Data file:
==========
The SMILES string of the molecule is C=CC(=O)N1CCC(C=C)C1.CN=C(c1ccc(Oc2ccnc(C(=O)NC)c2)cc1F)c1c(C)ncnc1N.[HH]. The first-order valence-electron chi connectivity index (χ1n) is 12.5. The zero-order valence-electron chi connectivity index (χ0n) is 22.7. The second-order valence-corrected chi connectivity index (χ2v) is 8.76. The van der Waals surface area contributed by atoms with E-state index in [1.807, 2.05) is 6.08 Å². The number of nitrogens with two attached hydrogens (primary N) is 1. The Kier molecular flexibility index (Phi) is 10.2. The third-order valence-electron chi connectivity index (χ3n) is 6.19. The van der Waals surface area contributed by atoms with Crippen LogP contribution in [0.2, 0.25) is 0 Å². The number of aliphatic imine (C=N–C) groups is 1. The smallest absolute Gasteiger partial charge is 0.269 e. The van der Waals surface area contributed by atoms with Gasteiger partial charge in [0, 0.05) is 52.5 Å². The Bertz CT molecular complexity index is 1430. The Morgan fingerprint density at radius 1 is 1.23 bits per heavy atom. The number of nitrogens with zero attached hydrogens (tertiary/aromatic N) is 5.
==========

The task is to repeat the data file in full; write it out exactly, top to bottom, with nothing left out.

The SMILES string of the molecule is C=CC(=O)N1CCC(C=C)C1.CN=C(c1ccc(Oc2ccnc(C(=O)NC)c2)cc1F)c1c(C)ncnc1N.[HH]. The first-order valence-electron chi connectivity index (χ1n) is 12.5. The zero-order valence-electron chi connectivity index (χ0n) is 22.7. The second-order valence-corrected chi connectivity index (χ2v) is 8.76. The van der Waals surface area contributed by atoms with E-state index in [1.807, 2.05) is 6.08 Å². The number of nitrogens with two attached hydrogens (primary N) is 1. The Kier molecular flexibility index (Phi) is 10.2. The third-order valence-electron chi connectivity index (χ3n) is 6.19. The van der Waals surface area contributed by atoms with Crippen LogP contribution in [0.2, 0.25) is 0 Å². The number of aliphatic imine (C=N–C) groups is 1. The smallest absolute Gasteiger partial charge is 0.269 e. The van der Waals surface area contributed by atoms with Gasteiger partial charge in [0, 0.05) is 52.5 Å². The Bertz CT molecular complexity index is 1430. The Morgan fingerprint density at radius 1 is 1.23 bits per heavy atom. The number of nitrogens with zero attached hydrogens (tertiary/aromatic N) is 5.